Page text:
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COA: Questions remain whether proper notice given after tax sale

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The Indiana Court of Appeals, citing several questions of fact in a case involving a tax sale, affirmed denial of summary judgment for a mortgagee that sought to set aside the issuance of a tax deed.

WM Specialty Mortgage LLC issued a mortgage to Raymond Gresham on real estate in English, Ind. At issue is a 4.5-acre tract of land in which WM foreclosed but never was put through a sheriff’s sale. Due to delinquent property taxes, the land went through a tax sale, at which Marcus Burgher purchased it.

He sent notice of the sale and the right of redemption, referred to as the 4.5 Notice, and notice of his filing for a tax deed, referred to as the 4.6 Notice, to the California address listed for WM in its foreclosure complaint and the address on record with the county. The 4.6 Notice came back as undeliverable. The trial court ordered the county auditor to issue the tax deed to Burgher, who later transferred title of the real estate to Darrell and Barbara Calhoun via a quitclaim deed. WM then filed a motion to intervene and sought to set aside the tax sale and tax deed.

WM at first argued the California address was not its correct address to mail the notice, but later conceded it was. WM then argued that it was entitled to summary judgment because Burgher couldn’t prove he mailed the 4.5 notice via certified mail and he should have taken additional steps once he learned WM didn’t receive the 4.6 notice. First American was later substituted as intervenor after WM assigned its rights to the company. The Calhouns were substituted in place of Burgher because he sold the real estate to them.  The trial court denied summary judgment for First American, and the case went before the Court of Appeals on interlocutory appeal.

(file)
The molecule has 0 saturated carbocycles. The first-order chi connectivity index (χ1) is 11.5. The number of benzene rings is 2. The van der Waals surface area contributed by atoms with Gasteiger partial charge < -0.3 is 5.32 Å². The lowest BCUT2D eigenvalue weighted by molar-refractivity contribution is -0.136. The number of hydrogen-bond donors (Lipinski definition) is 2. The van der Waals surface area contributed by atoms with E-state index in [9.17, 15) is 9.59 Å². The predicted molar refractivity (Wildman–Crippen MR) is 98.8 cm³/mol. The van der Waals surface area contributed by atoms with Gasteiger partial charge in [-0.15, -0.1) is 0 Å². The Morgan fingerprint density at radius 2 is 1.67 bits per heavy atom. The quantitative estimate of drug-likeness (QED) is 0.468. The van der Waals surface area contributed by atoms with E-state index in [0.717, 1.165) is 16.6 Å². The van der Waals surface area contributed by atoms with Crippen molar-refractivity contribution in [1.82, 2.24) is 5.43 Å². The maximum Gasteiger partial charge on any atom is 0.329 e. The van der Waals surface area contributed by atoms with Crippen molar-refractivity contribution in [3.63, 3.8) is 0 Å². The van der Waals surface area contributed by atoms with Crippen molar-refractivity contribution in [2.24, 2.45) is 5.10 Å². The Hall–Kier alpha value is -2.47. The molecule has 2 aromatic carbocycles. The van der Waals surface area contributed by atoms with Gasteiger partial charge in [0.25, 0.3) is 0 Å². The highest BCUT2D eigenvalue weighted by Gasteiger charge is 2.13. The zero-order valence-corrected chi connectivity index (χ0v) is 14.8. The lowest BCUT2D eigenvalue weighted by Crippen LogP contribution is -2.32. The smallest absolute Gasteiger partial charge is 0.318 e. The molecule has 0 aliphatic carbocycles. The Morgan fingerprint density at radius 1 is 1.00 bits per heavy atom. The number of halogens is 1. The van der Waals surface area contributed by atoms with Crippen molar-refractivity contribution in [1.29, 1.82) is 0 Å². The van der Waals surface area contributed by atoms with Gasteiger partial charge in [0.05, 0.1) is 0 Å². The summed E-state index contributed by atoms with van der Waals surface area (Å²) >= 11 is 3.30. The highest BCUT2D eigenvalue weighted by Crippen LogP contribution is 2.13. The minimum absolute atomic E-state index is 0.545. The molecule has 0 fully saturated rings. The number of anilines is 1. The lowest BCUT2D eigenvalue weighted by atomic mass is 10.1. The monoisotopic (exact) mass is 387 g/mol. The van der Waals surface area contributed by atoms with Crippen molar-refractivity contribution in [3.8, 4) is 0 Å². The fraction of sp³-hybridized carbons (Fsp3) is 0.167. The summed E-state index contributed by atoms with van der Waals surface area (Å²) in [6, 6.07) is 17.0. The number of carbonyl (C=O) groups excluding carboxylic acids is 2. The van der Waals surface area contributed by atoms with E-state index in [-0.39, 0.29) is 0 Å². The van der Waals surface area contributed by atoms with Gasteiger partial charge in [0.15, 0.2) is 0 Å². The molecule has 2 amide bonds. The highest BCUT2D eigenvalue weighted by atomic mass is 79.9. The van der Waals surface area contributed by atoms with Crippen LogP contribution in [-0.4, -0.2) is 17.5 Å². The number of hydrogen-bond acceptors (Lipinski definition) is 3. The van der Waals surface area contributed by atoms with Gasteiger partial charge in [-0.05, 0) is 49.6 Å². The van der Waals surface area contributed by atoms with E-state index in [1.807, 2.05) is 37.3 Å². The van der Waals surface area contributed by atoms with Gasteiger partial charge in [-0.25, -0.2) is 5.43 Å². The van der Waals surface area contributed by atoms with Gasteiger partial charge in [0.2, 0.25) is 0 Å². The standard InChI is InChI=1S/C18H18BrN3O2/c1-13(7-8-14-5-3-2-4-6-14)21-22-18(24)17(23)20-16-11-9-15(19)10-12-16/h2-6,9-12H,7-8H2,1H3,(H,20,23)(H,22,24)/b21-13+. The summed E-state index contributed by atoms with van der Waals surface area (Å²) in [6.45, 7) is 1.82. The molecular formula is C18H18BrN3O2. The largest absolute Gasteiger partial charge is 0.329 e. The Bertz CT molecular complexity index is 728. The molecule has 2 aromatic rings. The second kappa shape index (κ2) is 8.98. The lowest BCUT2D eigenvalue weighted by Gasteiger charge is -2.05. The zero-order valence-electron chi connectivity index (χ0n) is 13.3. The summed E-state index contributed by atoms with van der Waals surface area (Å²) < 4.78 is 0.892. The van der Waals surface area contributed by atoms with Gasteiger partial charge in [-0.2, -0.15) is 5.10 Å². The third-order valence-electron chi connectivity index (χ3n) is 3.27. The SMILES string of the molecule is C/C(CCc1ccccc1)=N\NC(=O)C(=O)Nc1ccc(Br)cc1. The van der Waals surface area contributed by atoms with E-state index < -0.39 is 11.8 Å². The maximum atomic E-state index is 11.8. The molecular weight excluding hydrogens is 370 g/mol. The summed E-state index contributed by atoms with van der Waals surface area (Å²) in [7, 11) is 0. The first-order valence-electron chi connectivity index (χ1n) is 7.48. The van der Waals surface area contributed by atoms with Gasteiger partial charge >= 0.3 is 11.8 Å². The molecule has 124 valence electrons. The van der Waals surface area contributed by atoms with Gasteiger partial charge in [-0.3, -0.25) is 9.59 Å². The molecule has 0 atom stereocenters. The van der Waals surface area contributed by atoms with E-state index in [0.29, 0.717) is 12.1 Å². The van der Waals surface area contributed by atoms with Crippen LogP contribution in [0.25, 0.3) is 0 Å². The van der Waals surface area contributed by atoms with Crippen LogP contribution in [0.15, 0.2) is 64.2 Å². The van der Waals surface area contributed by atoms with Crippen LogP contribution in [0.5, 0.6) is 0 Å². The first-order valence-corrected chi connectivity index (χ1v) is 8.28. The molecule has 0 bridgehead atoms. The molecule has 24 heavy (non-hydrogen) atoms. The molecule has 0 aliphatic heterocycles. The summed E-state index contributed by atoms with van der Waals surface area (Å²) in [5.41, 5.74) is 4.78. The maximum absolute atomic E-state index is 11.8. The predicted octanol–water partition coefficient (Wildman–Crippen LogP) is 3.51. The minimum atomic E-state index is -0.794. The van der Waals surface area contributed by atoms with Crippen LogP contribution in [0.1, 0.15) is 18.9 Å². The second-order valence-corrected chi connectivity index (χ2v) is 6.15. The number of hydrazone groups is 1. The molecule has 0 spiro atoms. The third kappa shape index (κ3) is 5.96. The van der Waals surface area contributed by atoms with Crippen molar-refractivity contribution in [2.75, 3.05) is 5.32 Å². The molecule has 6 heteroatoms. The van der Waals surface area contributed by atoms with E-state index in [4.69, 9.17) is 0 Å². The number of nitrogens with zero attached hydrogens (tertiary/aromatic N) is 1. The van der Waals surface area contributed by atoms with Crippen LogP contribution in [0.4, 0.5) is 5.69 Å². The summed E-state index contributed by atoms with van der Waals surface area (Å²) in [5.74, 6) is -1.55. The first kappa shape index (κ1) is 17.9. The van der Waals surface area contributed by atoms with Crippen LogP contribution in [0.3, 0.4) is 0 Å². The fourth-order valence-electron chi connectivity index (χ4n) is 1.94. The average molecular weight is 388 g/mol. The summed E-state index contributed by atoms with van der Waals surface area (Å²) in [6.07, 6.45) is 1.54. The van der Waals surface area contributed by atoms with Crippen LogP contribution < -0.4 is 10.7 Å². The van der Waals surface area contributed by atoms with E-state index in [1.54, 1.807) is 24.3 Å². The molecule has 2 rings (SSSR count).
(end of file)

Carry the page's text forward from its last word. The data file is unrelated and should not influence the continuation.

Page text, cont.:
First American had the burden to rebut the presumption of the validity of the tax deed, but instead moved for summary judgment, claiming that Burgher wouldn’t be able to prove he complied with statute. This is not enough to meet its burden on summary judgment, Judge Rudolph Pyle III wrote in First American Title Insurance Company v. Darrell Calhoun and Barbara Calhoun, Successors to Marcus Burgher III, for Issuance of Tax Deed, 13A01-1304-MI-177.

First American argued that its failure to update its address in the county records has no effect on the results of this case, citing Jones. In Jones, the Supreme Court of the United States held “that when mailed notice of a tax sale is returned unclaimed, the State must take additional reasonable steps to attempt to provide notice to the property owner before selling his property, if it is practicable to do so.” But the Indiana Supreme Court has clarified that the additional steps the state must take specifically applies to pre-tax sale notice sent to property owners and not to a party with a substantial property interest, such as mortgagees, Pyle wrote.

The judges noted there are questions of fact regarding the constitutional adequacy of the 4.6 Notice and regarding the balancing of the parties’ interests as well as whether Burgher gave notice in a manner reasonably calculated to inform WM of the issuance of the tax deed. As such, the trial court properly denied WM Mortgage’s/First American’s motion for summary judgment.

 

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  1. Such things are no more elections than those in the late, unlamented Soviet Union.

  2. It appears the police and prosecutors are allowed to change the rules halfway through the game to suit themselves. I am surprised that the congress has not yet eliminated the right to a trial in cases involving any type of forensic evidence. That would suit their foolish law and order police state views. I say we eliminate the statute of limitations for crimes committed by members of congress and other government employees. Of course they would never do that. They are all corrupt cowards!!!

  3. Poor Judge Brown probably thought that by slavishly serving the godz of the age her violations of 18th century concepts like due process and the rule of law would be overlooked. Mayhaps she was merely a Judge ahead of her time?

  4. in a lawyer discipline case Judge Brown, now removed, was presiding over a hearing about a lawyer accused of the supposedly heinous ethical violation of saying the words "Illegal immigrant." (IN re Barker) http://www.in.gov/judiciary/files/order-discipline-2013-55S00-1008-DI-429.pdf .... I wonder if when we compare the egregious violations of due process by Judge Brown, to her chiding of another lawyer for politically incorrectness, if there are any conclusions to be drawn about what kind of person, what kind of judge, what kind of apparatchik, is busy implementing the agenda of political correctness and making off-limits legit advocacy about an adverse party in a suit whose illegal alien status is relevant? I am just asking the question, the reader can make own conclsuion. Oh wait-- did I use the wrong adjective-- let me rephrase that, um undocumented alien?

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